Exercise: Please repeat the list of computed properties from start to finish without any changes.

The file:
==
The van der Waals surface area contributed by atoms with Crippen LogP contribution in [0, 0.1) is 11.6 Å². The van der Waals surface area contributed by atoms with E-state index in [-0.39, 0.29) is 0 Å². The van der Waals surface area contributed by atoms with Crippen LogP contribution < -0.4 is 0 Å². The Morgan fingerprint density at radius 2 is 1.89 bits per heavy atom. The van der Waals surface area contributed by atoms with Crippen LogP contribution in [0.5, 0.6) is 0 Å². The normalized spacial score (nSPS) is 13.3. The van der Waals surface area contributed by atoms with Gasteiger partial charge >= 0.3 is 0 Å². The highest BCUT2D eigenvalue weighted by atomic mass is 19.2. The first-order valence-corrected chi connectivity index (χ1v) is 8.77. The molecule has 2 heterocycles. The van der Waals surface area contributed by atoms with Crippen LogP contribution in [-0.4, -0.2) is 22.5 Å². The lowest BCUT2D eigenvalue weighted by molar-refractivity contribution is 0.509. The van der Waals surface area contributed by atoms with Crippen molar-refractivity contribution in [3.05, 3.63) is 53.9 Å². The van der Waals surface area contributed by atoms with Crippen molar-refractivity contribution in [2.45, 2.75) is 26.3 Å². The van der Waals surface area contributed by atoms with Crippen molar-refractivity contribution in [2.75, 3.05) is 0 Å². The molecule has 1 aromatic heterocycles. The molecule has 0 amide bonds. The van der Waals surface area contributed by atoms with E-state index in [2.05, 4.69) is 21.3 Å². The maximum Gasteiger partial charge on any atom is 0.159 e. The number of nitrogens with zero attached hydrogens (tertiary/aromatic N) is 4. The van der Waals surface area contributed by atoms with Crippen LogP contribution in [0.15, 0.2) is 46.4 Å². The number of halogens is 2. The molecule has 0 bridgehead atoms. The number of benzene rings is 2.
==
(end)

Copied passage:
The van der Waals surface area contributed by atoms with Crippen LogP contribution in [0, 0.1) is 11.6 Å². The van der Waals surface area contributed by atoms with E-state index in [-0.39, 0.29) is 0 Å². The van der Waals surface area contributed by atoms with Crippen LogP contribution < -0.4 is 0 Å². The Morgan fingerprint density at radius 2 is 1.89 bits per heavy atom. The van der Waals surface area contributed by atoms with Crippen LogP contribution in [0.5, 0.6) is 0 Å². The normalized spacial score (nSPS) is 13.3. The van der Waals surface area contributed by atoms with Gasteiger partial charge >= 0.3 is 0 Å². The highest BCUT2D eigenvalue weighted by atomic mass is 19.2. The first-order valence-corrected chi connectivity index (χ1v) is 8.77. The molecule has 2 heterocycles. The van der Waals surface area contributed by atoms with Crippen LogP contribution in [-0.4, -0.2) is 22.5 Å². The lowest BCUT2D eigenvalue weighted by molar-refractivity contribution is 0.509. The van der Waals surface area contributed by atoms with Crippen molar-refractivity contribution in [3.05, 3.63) is 53.9 Å². The van der Waals surface area contributed by atoms with Crippen molar-refractivity contribution in [2.45, 2.75) is 26.3 Å². The van der Waals surface area contributed by atoms with Crippen molar-refractivity contribution in [2.75, 3.05) is 0 Å². The molecule has 1 aromatic heterocycles. The molecule has 0 amide bonds. The van der Waals surface area contributed by atoms with E-state index in [2.05, 4.69) is 21.3 Å². The maximum Gasteiger partial charge on any atom is 0.159 e. The number of nitrogens with zero attached hydrogens (tertiary/aromatic N) is 4. The van der Waals surface area contributed by atoms with Crippen LogP contribution in [0.15, 0.2) is 46.4 Å². The number of halogens is 2. The molecule has 0 bridgehead atoms. The number of benzene rings is 2.